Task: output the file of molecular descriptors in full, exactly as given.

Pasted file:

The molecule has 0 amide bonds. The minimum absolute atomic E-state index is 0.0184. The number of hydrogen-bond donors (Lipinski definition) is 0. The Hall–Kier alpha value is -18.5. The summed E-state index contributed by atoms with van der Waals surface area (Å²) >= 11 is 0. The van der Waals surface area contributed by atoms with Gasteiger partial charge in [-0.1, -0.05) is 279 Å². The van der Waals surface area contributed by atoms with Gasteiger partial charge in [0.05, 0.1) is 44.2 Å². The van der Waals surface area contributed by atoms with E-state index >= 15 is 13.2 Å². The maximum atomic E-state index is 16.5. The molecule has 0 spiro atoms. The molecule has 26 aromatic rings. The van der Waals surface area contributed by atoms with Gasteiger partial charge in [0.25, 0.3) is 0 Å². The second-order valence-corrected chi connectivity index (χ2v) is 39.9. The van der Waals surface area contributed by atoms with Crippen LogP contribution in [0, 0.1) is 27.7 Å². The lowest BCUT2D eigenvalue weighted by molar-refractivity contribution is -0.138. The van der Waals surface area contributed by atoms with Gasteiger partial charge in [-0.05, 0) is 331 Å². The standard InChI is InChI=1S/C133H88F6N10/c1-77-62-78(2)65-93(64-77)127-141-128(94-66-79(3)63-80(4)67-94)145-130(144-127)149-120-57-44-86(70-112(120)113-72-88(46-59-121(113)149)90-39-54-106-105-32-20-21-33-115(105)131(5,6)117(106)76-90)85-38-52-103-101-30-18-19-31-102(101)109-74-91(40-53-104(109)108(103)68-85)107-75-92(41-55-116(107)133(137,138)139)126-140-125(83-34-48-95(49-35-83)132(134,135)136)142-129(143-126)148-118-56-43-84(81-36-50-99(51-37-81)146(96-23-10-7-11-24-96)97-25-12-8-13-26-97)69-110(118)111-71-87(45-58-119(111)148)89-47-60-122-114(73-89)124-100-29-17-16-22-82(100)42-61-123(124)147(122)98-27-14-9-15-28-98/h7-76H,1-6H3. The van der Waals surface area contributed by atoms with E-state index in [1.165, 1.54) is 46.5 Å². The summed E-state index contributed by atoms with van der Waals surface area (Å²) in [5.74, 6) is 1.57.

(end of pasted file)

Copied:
The molecule has 0 amide bonds. The minimum absolute atomic E-state index is 0.0184. The number of hydrogen-bond donors (Lipinski definition) is 0. The Hall–Kier alpha value is -18.5. The summed E-state index contributed by atoms with van der Waals surface area (Å²) >= 11 is 0. The van der Waals surface area contributed by atoms with Gasteiger partial charge in [-0.1, -0.05) is 279 Å². The van der Waals surface area contributed by atoms with Gasteiger partial charge in [0.05, 0.1) is 44.2 Å². The van der Waals surface area contributed by atoms with E-state index >= 15 is 13.2 Å². The maximum atomic E-state index is 16.5. The molecule has 0 spiro atoms. The molecule has 26 aromatic rings. The van der Waals surface area contributed by atoms with Gasteiger partial charge in [0.25, 0.3) is 0 Å². The second-order valence-corrected chi connectivity index (χ2v) is 39.9. The van der Waals surface area contributed by atoms with Crippen LogP contribution in [0, 0.1) is 27.7 Å². The lowest BCUT2D eigenvalue weighted by molar-refractivity contribution is -0.138. The van der Waals surface area contributed by atoms with Gasteiger partial charge in [-0.05, 0) is 331 Å². The standard InChI is InChI=1S/C133H88F6N10/c1-77-62-78(2)65-93(64-77)127-141-128(94-66-79(3)63-80(4)67-94)145-130(144-127)149-120-57-44-86(70-112(120)113-72-88(46-59-121(113)149)90-39-54-106-105-32-20-21-33-115(105)131(5,6)117(106)76-90)85-38-52-103-101-30-18-19-31-102(101)109-74-91(40-53-104(109)108(103)68-85)107-75-92(41-55-116(107)133(137,138)139)126-140-125(83-34-48-95(49-35-83)132(134,135)136)142-129(143-126)148-118-56-43-84(81-36-50-99(51-37-81)146(96-23-10-7-11-24-96)97-25-12-8-13-26-97)69-110(118)111-71-87(45-58-119(111)148)89-47-60-122-114(73-89)124-100-29-17-16-22-82(100)42-61-123(124)147(122)98-27-14-9-15-28-98/h7-76H,1-6H3. The van der Waals surface area contributed by atoms with E-state index in [1.165, 1.54) is 46.5 Å². The summed E-state index contributed by atoms with van der Waals surface area (Å²) in [5.74, 6) is 1.57.